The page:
Seeing this imagery from that angle, one finds a great deal of spiritualist discourse surrounding these events — the technology allows us to raise and commune with the dead! — but this tends to occur on the surface, at the level of calculated marketing and spectacle. On the ground and at the shows, mystification winds up at a minimum. I’ve found that the spectacle of a hologram singer fades after a few songs, largely because the digital presence is the only aspect of the normal concert experience that is different and because, well, the appearance of the dead singer is not that different. Realism is very much the driving force of these projections thus far. Even family and band members eventually see the spectacle soberly. Again, first impressions are dazzling — Dio’s widow, who originated the creation of this display, recently said, “I cried the first time I saw it. It was quite, quite scary. Our crew, when they first saw it at rehearsal, they were in tears” — but eventually everyone gets down to work. Meet the new, digital boss, same as the old, flesh boss. As cultural studies scholars have written about in the wake of Derrida’s hauntology, we don’t exorcise ghosts as much as we learn to live with them. “We’re not trying to raise the dead here,” drummer Simon Wright claims of the show. “It’s not some kind of ritual going on, some kind of voodoo. It’s an image on the screen, we know that.”
In one sense, that sober assessment of the situation is refreshing. Indeed, let’s not drift toward ideas of the singularity any more than necessary when considering digital technologies that in some way extend a person’s presence past death. But in another more crucial sense, Wright is wrong: Dio Returns is very much a ritual, with at least a few potencies as powerful as were those delivered by concerts featuring the living Dio. The voodoo that the tech does so well — besides maintaining not a person’s spirit, per se, but quite possibly their aura — is the recovery of that ritualistic coming-together for a particular fandom, tribe, or social world. We may quibble with the accuracy of the simulation or traffic in pejorative assessments of digital interaction as somehow non-interpersonal — as less than human — but for the concertgoers at Friday night’s show, the event was simply one more opportunity to don self-identifying T-shirts, wave symbolic devil-horns in the air, and do the always-important work of displaying ourselves to others. Replacing the body image that originally organized these events with a digital one simply allows these performative opportunities to continue a bit longer than mortality previously granted.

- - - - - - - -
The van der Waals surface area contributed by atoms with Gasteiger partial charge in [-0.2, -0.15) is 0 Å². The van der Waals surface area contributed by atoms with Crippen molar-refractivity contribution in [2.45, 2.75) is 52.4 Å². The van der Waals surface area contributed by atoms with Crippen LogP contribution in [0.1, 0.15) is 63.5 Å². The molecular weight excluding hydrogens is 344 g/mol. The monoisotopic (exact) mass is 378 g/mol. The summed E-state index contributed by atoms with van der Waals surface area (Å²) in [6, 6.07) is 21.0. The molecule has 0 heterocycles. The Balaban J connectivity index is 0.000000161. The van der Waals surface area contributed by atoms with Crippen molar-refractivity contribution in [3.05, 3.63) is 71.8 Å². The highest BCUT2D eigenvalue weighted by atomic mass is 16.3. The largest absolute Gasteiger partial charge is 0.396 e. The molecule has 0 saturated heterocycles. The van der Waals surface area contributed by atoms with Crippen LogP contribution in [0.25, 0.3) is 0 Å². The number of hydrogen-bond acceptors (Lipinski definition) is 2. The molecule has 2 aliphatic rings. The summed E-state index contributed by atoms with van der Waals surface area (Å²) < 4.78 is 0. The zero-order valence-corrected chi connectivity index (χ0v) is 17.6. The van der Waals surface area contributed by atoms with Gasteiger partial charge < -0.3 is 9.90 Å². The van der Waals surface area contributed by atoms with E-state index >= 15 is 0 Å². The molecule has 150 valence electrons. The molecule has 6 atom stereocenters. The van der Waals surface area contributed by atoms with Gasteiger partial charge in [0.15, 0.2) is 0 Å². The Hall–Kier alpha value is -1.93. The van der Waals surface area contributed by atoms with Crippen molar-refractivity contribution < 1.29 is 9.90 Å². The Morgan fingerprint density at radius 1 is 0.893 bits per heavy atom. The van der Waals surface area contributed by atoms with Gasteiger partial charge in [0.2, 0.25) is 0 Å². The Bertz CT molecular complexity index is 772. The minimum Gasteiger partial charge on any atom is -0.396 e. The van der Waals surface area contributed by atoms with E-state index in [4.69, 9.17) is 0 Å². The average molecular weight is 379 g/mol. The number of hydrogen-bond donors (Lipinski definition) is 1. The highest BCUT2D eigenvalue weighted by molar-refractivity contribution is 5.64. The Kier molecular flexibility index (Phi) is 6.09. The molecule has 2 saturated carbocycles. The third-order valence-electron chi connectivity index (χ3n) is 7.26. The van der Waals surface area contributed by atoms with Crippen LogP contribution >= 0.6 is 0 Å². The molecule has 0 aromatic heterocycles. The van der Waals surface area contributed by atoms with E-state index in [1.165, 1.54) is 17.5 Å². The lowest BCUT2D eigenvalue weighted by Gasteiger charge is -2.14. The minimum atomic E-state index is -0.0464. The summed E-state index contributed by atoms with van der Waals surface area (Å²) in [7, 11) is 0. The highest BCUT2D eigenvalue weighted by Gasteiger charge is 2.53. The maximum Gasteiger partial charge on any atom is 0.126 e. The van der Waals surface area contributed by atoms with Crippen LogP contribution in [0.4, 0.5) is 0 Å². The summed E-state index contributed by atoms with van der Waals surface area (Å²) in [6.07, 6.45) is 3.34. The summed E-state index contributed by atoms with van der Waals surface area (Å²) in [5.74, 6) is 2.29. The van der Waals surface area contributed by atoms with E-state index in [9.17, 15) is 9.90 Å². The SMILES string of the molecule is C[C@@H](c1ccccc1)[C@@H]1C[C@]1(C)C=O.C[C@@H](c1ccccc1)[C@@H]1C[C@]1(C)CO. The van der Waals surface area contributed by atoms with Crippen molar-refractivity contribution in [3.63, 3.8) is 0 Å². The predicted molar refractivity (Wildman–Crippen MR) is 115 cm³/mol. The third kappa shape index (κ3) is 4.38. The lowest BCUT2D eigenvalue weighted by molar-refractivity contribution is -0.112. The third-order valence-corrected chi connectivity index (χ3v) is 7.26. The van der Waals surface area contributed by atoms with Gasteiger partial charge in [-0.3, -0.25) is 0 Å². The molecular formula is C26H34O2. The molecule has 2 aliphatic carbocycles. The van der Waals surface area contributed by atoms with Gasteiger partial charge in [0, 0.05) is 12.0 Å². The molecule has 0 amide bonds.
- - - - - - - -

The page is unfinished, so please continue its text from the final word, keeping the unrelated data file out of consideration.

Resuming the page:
This video clip shows a sampling of the Dio hologram in action. At the beginning, you can see
him materialize onto the stage in a whoosh of fire. The reflection on the floor in front of Dio
is the secondary screen that produces the Pepper's Ghost image. At 0:18, there's a flash
in both video streams, possibly a glitch.
He may seem a left-field choice for hologram resurrection, but Dio fits the holographic bill pretty perfectly. He had just enough popular success to sustain a fanbase that not only still exists but remains loyal (at least enough to spend money on a gimmicky gamble). More importantly, though, long before he became reborn as a digital spectacle, Dio was a walking spectacle. A striking imp with preternaturally arched brows underneath a Klingon forehead, Dio already cut something of a cartoonish figure. His lyrics were stacked with mythological and fantasy imagery, which translated vividly to pre-digital stage performances. When Dio toured the Sacred Heart album in 1985, the concerts were wild spectacles featuring laser effects and a mechanized dragon on stage. Guitarist Craig Goldy recently recalled the subsequent Dream Evil tour, “with a giant metal spider that came down out of the rafters and I shot it with lasers out of my guitar and then wherever I pointed my guitar, an explosion would occur.” He then compares that stagecraft with the current digital incarnation, implying the progression from one to the next is natural for his particular fans: “It was magical days with magical people behind that magic. This hologram is just that.”
Well, not quite — but it’s a bit closer than what we’ve seen thus far. I recently argued that many of these first-wave hologram performances are disappointingly conservative, that they squander a computer-generated projection’s wide array of potential visual experiences by constraining themselves to mere depictions of normal bodies and extensions of existing spaces. (In other words, this is a CGI ghost, so why isn’t it at least occasionally flying, vaporizing, transmuting, etc.? Let go of that realism!) Dio Returns, alas, does not feature a digital Dio riding a dragon around the venue or surfing rainbows. But he does at least appear and disappear in variety of flame and smoke effects (see the video above), signifying something of the spectrality of his manifestation. Digital Dio’s final exit from the stage even seems to imply that it’s the result of incineration by a dragon depicted on one of the several video screens above him. When these segregated screens finally merge, freeing the digital singer to appear as something different or more than a normal human body (which, in many ways, they are), then posthumous performing holograms may begin to contribute something more aesthetic than the mere perpetuation of capital gains. And, as mentioned, such a progression might seem utterly fluid to a fanbase like this, who, as Goldy suggested, have already imagined and experienced Dio as some sort of magic warrior stalking the underworld.